How do you eat an elephant?


A call to simplicity…

A number of years ago, a friend of mine took his family out to a nearby dam to go boating for the day. When they arrived there however, they were bitterly disappointed that the water level was so low, that it would be almost impossible to launch the boat into the water. There was quite a long stretch of slippery mud & gunk between where edge of the dam and the water level, making it impossible to launch the boat.

Seeing the disappointment in his teenage son’s face, he gave his son a shovel and told him to start clearing the slick area of where they wanted to launch the boat. After the boy cleared a small patch, he told his dad that he was exhausted and that this was way too much for him to handle.

My friend took his son aside and asked him the following question: “how do you eat an elephant?”… after seeing the puzzled look on his son’s face, he told his son… “…one bite at a time”. He then took the shovel himself and proceeded to clear roughly the same size patch compared to what his son had just cleared. Then he asked his son if he would be able to clear another similarly sized patch. To which his son replied, “Yes!” and so they made turns clearing a small patch at a time. Within about an hour they were done and could successfully launch their boat and have a memorable day out on the boat.

This lesson had made such an impact on the boy, that even today, many years later, he still comes back to his dad when faced with major projects and tells him how he had successfully applied the “eating-an-elephant-lesson” to tackling the project.

Such a simple concept, yet such a powerful one!

There are times in every person’s life when you stand before a “mountain”, when you are at the starting point of a “marathon” or when you are facing a “giant” in a war.

If you were to constantly focus on the size of the problem facing you, you might very well become overwhelmed with fear and doubt. Before long you will start doubting your own abilities to overcome the task at hand and you might never even climb the mountain, start the race or begin the battle.

If you were to however break the task at hand down into manageable, sizeable portions and then only focus on one portion at a time, you will accomplish the following things:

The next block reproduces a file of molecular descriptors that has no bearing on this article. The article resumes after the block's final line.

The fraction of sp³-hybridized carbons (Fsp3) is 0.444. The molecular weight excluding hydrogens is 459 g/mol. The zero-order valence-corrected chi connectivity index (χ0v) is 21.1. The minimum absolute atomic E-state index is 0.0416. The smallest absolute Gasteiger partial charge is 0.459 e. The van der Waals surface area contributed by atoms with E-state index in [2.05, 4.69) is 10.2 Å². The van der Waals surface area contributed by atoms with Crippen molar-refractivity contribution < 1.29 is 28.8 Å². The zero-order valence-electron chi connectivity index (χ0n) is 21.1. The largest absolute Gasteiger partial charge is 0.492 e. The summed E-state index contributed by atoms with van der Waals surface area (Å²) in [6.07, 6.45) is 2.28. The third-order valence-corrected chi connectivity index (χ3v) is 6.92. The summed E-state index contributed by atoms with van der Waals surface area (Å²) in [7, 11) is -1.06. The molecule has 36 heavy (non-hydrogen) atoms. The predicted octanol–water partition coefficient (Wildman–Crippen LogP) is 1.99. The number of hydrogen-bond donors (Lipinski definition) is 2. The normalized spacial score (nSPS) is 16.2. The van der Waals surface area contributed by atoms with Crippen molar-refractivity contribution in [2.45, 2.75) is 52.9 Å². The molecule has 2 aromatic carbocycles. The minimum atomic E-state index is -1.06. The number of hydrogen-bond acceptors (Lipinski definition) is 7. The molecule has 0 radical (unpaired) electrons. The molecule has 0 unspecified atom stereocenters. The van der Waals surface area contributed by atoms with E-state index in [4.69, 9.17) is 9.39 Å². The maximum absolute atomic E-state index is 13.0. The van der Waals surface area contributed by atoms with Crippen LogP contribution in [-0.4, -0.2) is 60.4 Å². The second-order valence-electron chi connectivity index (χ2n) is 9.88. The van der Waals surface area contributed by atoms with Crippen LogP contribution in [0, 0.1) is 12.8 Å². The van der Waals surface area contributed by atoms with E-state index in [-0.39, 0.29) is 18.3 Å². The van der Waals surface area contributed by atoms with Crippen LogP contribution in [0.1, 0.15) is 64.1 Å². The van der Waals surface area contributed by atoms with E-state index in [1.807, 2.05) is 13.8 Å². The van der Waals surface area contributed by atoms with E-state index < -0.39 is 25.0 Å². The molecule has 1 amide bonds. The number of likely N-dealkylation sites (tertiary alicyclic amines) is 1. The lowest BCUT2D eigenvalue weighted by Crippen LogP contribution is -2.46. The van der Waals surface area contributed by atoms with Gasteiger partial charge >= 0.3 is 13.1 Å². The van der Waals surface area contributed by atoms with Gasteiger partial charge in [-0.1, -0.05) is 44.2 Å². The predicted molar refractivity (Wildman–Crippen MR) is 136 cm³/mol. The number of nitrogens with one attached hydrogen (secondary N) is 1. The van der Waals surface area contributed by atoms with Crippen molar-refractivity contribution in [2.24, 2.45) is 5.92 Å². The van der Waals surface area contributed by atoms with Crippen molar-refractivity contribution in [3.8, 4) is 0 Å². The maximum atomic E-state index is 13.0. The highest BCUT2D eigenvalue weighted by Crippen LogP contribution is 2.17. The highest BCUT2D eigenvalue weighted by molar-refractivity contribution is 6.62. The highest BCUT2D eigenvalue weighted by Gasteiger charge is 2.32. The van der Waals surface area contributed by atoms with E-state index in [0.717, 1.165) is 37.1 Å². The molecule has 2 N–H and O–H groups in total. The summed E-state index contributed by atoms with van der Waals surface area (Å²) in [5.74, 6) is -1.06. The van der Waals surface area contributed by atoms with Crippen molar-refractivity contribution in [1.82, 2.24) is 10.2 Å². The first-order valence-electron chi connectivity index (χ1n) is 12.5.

1) You will loose your fear. Because you are not focussing on the whole colossal issue and only at what is manageable, you will not be intimidated by it any more.

2) You will get momentum. Starting is often times the most difficult thing to do. Once you are in motion, things tend to become easier.

3) You will gain confidence. Confidence in your own ability is a very important part of success. It is however an emotion and is only built on experience. This is why it is important to start the process, in order for you to start gaining the experience and then the confidence will follow.

4) It allows you to plan your progress. Once you’ve started, you get an idea of how quickly you are making progress and how far along you are on your journey.

Using this principle, has helped me intensely in my student years. I remember vividly in one of my first lectures at university, how the Law lecturer told us that he does not care whether we attended lectures, whether we slept during the lectures or whether we studied for our tests or not…only that the bottom line was that at the end of the year we would write exam on a thousand page book’s content. So the responsibility was squarely on our own shoulders to digest an memorise the content by the end of the year.

The thought of the enourmity of the task at hand (along with all the other subjects with similar workloads) nearly paralised me with fear…until I started breaking it down into daily manageable chunks or pages to work through. This one-bite-at-a-time plan, coupled with a lot of discipline, helped me pull through the huge amount of work and also assisted me in subsequent years of study.

“Any intelligent fool can make things bigger and more complex… It takes a touch of genius – and a lot of courage to move in the opposite direction.” – Albert Einstein

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~ by Danie van den Berg on 22/09/2010.

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